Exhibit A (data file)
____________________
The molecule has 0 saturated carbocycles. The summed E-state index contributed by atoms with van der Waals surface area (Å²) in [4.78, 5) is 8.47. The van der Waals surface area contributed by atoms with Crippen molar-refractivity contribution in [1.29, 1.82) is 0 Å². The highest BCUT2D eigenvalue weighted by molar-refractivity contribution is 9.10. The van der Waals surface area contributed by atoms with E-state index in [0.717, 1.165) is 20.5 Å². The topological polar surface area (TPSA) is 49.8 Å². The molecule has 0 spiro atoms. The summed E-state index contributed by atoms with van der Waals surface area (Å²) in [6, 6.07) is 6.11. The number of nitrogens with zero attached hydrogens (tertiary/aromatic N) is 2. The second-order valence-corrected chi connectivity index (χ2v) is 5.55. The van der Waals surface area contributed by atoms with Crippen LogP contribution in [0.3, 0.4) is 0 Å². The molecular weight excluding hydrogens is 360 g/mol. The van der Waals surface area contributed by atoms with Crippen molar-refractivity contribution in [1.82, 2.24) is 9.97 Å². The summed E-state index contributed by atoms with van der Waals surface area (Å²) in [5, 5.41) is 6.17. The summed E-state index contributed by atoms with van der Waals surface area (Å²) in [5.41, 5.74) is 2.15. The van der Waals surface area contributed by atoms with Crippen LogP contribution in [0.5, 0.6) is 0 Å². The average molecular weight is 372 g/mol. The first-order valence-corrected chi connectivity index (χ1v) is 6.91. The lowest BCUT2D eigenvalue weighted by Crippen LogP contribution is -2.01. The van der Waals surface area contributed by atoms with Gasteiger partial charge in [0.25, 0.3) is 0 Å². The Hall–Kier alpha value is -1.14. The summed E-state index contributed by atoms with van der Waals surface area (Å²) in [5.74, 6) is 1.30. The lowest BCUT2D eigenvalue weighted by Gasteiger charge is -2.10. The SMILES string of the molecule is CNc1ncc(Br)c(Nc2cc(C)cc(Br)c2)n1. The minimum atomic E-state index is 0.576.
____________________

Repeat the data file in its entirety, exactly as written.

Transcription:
The molecule has 0 saturated carbocycles. The summed E-state index contributed by atoms with van der Waals surface area (Å²) in [4.78, 5) is 8.47. The van der Waals surface area contributed by atoms with Crippen molar-refractivity contribution in [1.29, 1.82) is 0 Å². The highest BCUT2D eigenvalue weighted by molar-refractivity contribution is 9.10. The van der Waals surface area contributed by atoms with E-state index in [0.717, 1.165) is 20.5 Å². The topological polar surface area (TPSA) is 49.8 Å². The molecule has 0 spiro atoms. The summed E-state index contributed by atoms with van der Waals surface area (Å²) in [6, 6.07) is 6.11. The number of nitrogens with zero attached hydrogens (tertiary/aromatic N) is 2. The second-order valence-corrected chi connectivity index (χ2v) is 5.55. The van der Waals surface area contributed by atoms with Crippen LogP contribution in [0.3, 0.4) is 0 Å². The molecular weight excluding hydrogens is 360 g/mol. The van der Waals surface area contributed by atoms with Crippen molar-refractivity contribution in [1.82, 2.24) is 9.97 Å². The summed E-state index contributed by atoms with van der Waals surface area (Å²) in [5, 5.41) is 6.17. The summed E-state index contributed by atoms with van der Waals surface area (Å²) in [5.41, 5.74) is 2.15. The van der Waals surface area contributed by atoms with Crippen LogP contribution in [0.5, 0.6) is 0 Å². The average molecular weight is 372 g/mol. The first-order valence-corrected chi connectivity index (χ1v) is 6.91. The lowest BCUT2D eigenvalue weighted by Crippen LogP contribution is -2.01. The van der Waals surface area contributed by atoms with Gasteiger partial charge in [0.25, 0.3) is 0 Å². The Hall–Kier alpha value is -1.14. The summed E-state index contributed by atoms with van der Waals surface area (Å²) in [5.74, 6) is 1.30. The lowest BCUT2D eigenvalue weighted by Gasteiger charge is -2.10. The SMILES string of the molecule is CNc1ncc(Br)c(Nc2cc(C)cc(Br)c2)n1. The minimum atomic E-state index is 0.576.